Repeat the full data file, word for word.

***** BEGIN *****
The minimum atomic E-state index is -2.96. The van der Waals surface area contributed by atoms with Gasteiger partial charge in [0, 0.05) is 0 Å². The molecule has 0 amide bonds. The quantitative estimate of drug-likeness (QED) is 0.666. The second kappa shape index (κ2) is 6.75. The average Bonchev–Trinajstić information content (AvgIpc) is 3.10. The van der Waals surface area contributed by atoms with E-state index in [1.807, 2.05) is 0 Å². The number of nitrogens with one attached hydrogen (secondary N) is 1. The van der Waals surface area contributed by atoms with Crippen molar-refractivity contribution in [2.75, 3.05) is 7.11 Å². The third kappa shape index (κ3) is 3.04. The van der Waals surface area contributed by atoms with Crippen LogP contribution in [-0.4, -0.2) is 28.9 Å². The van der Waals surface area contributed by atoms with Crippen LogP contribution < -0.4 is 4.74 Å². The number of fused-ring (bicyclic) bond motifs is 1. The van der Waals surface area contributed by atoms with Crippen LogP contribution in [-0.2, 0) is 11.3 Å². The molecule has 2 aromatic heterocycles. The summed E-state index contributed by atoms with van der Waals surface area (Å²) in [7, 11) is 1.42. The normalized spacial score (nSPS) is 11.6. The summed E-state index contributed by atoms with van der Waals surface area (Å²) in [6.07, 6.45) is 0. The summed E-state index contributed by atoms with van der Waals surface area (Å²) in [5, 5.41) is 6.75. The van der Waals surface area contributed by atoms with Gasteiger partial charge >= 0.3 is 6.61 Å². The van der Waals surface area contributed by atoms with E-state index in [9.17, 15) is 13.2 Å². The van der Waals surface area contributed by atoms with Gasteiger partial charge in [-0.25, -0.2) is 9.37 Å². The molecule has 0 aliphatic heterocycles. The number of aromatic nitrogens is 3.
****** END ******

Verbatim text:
The minimum atomic E-state index is -2.96. The van der Waals surface area contributed by atoms with Gasteiger partial charge in [0, 0.05) is 0 Å². The molecule has 0 amide bonds. The quantitative estimate of drug-likeness (QED) is 0.666. The second kappa shape index (κ2) is 6.75. The average Bonchev–Trinajstić information content (AvgIpc) is 3.10. The van der Waals surface area contributed by atoms with E-state index in [1.807, 2.05) is 0 Å². The number of nitrogens with one attached hydrogen (secondary N) is 1. The van der Waals surface area contributed by atoms with Crippen molar-refractivity contribution in [2.75, 3.05) is 7.11 Å². The third kappa shape index (κ3) is 3.04. The van der Waals surface area contributed by atoms with Crippen LogP contribution in [-0.4, -0.2) is 28.9 Å². The van der Waals surface area contributed by atoms with Crippen LogP contribution < -0.4 is 4.74 Å². The number of fused-ring (bicyclic) bond motifs is 1. The van der Waals surface area contributed by atoms with Crippen LogP contribution in [-0.2, 0) is 11.3 Å². The molecule has 2 aromatic heterocycles. The summed E-state index contributed by atoms with van der Waals surface area (Å²) in [7, 11) is 1.42. The normalized spacial score (nSPS) is 11.6. The summed E-state index contributed by atoms with van der Waals surface area (Å²) in [6.07, 6.45) is 0. The summed E-state index contributed by atoms with van der Waals surface area (Å²) in [5, 5.41) is 6.75. The van der Waals surface area contributed by atoms with Gasteiger partial charge >= 0.3 is 6.61 Å². The van der Waals surface area contributed by atoms with E-state index in [9.17, 15) is 13.2 Å². The van der Waals surface area contributed by atoms with Gasteiger partial charge in [-0.25, -0.2) is 9.37 Å². The molecule has 0 aliphatic heterocycles. The number of aromatic nitrogens is 3.